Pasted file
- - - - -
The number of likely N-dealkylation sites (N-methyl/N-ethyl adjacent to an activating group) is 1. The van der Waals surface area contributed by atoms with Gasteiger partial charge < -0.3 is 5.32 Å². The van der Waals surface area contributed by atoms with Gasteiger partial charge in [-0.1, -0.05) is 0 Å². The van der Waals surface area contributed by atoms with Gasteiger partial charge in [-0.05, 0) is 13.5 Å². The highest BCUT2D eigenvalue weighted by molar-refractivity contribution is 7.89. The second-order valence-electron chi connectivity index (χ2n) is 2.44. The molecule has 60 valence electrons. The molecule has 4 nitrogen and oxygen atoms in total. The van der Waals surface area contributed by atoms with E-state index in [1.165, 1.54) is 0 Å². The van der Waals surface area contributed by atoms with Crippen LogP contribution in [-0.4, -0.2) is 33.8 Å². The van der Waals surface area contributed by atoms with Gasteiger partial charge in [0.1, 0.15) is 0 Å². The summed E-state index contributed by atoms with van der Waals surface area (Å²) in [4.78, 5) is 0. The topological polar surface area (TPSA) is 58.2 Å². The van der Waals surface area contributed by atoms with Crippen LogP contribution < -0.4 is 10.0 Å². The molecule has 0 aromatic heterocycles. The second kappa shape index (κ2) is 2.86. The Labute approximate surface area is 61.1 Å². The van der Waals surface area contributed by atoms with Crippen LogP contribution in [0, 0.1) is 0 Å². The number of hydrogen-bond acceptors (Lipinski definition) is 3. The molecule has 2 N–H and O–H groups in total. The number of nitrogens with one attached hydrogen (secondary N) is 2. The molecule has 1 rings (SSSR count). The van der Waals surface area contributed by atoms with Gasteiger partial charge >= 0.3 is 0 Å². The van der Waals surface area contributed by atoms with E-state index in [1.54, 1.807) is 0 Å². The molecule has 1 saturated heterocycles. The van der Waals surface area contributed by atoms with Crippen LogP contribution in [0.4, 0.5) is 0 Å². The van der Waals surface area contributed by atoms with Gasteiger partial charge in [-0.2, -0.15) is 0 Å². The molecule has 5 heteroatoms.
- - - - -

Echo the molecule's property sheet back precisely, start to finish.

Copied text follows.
The number of likely N-dealkylation sites (N-methyl/N-ethyl adjacent to an activating group) is 1. The van der Waals surface area contributed by atoms with Gasteiger partial charge < -0.3 is 5.32 Å². The van der Waals surface area contributed by atoms with Gasteiger partial charge in [-0.1, -0.05) is 0 Å². The van der Waals surface area contributed by atoms with Gasteiger partial charge in [-0.05, 0) is 13.5 Å². The highest BCUT2D eigenvalue weighted by molar-refractivity contribution is 7.89. The second-order valence-electron chi connectivity index (χ2n) is 2.44. The molecule has 60 valence electrons. The molecule has 4 nitrogen and oxygen atoms in total. The van der Waals surface area contributed by atoms with E-state index in [1.165, 1.54) is 0 Å². The van der Waals surface area contributed by atoms with Crippen LogP contribution in [-0.4, -0.2) is 33.8 Å². The van der Waals surface area contributed by atoms with Gasteiger partial charge in [0.1, 0.15) is 0 Å². The summed E-state index contributed by atoms with van der Waals surface area (Å²) in [4.78, 5) is 0. The topological polar surface area (TPSA) is 58.2 Å². The van der Waals surface area contributed by atoms with Crippen LogP contribution < -0.4 is 10.0 Å². The molecule has 0 aromatic heterocycles. The second kappa shape index (κ2) is 2.86. The Labute approximate surface area is 61.1 Å². The van der Waals surface area contributed by atoms with Crippen LogP contribution in [0, 0.1) is 0 Å². The number of hydrogen-bond acceptors (Lipinski definition) is 3. The molecule has 2 N–H and O–H groups in total. The number of nitrogens with one attached hydrogen (secondary N) is 2. The molecule has 1 rings (SSSR count). The van der Waals surface area contributed by atoms with Gasteiger partial charge >= 0.3 is 0 Å². The van der Waals surface area contributed by atoms with E-state index in [1.54, 1.807) is 0 Å². The molecule has 1 saturated heterocycles. The van der Waals surface area contributed by atoms with Crippen LogP contribution in [0.4, 0.5) is 0 Å². The van der Waals surface area contributed by atoms with Gasteiger partial charge in [-0.2, -0.15) is 0 Å². The molecule has 5 heteroatoms.